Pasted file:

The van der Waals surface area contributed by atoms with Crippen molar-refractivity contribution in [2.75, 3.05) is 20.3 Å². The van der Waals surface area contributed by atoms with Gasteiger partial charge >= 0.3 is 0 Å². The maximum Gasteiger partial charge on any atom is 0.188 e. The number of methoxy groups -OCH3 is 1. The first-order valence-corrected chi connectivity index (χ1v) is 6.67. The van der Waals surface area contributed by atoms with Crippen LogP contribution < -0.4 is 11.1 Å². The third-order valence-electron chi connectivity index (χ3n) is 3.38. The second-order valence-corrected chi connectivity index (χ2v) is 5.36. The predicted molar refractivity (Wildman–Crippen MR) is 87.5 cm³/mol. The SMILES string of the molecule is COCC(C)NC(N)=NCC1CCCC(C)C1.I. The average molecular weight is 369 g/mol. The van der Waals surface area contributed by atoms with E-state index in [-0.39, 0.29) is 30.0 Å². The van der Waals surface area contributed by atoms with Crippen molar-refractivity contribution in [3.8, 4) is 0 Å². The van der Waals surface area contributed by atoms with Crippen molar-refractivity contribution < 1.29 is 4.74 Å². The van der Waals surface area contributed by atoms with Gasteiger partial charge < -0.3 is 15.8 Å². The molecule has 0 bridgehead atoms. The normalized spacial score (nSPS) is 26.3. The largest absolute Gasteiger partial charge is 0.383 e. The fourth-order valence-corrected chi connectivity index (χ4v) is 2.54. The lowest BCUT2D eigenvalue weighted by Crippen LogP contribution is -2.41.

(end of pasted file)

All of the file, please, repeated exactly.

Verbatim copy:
The van der Waals surface area contributed by atoms with Crippen molar-refractivity contribution in [2.75, 3.05) is 20.3 Å². The van der Waals surface area contributed by atoms with Gasteiger partial charge >= 0.3 is 0 Å². The maximum Gasteiger partial charge on any atom is 0.188 e. The number of methoxy groups -OCH3 is 1. The first-order valence-corrected chi connectivity index (χ1v) is 6.67. The van der Waals surface area contributed by atoms with Crippen LogP contribution < -0.4 is 11.1 Å². The third-order valence-electron chi connectivity index (χ3n) is 3.38. The second-order valence-corrected chi connectivity index (χ2v) is 5.36. The predicted molar refractivity (Wildman–Crippen MR) is 87.5 cm³/mol. The SMILES string of the molecule is COCC(C)NC(N)=NCC1CCCC(C)C1.I. The average molecular weight is 369 g/mol. The van der Waals surface area contributed by atoms with E-state index in [-0.39, 0.29) is 30.0 Å². The van der Waals surface area contributed by atoms with Crippen molar-refractivity contribution in [3.8, 4) is 0 Å². The van der Waals surface area contributed by atoms with Crippen molar-refractivity contribution < 1.29 is 4.74 Å². The van der Waals surface area contributed by atoms with Gasteiger partial charge < -0.3 is 15.8 Å². The molecule has 0 bridgehead atoms. The normalized spacial score (nSPS) is 26.3. The largest absolute Gasteiger partial charge is 0.383 e. The fourth-order valence-corrected chi connectivity index (χ4v) is 2.54. The lowest BCUT2D eigenvalue weighted by Crippen LogP contribution is -2.41.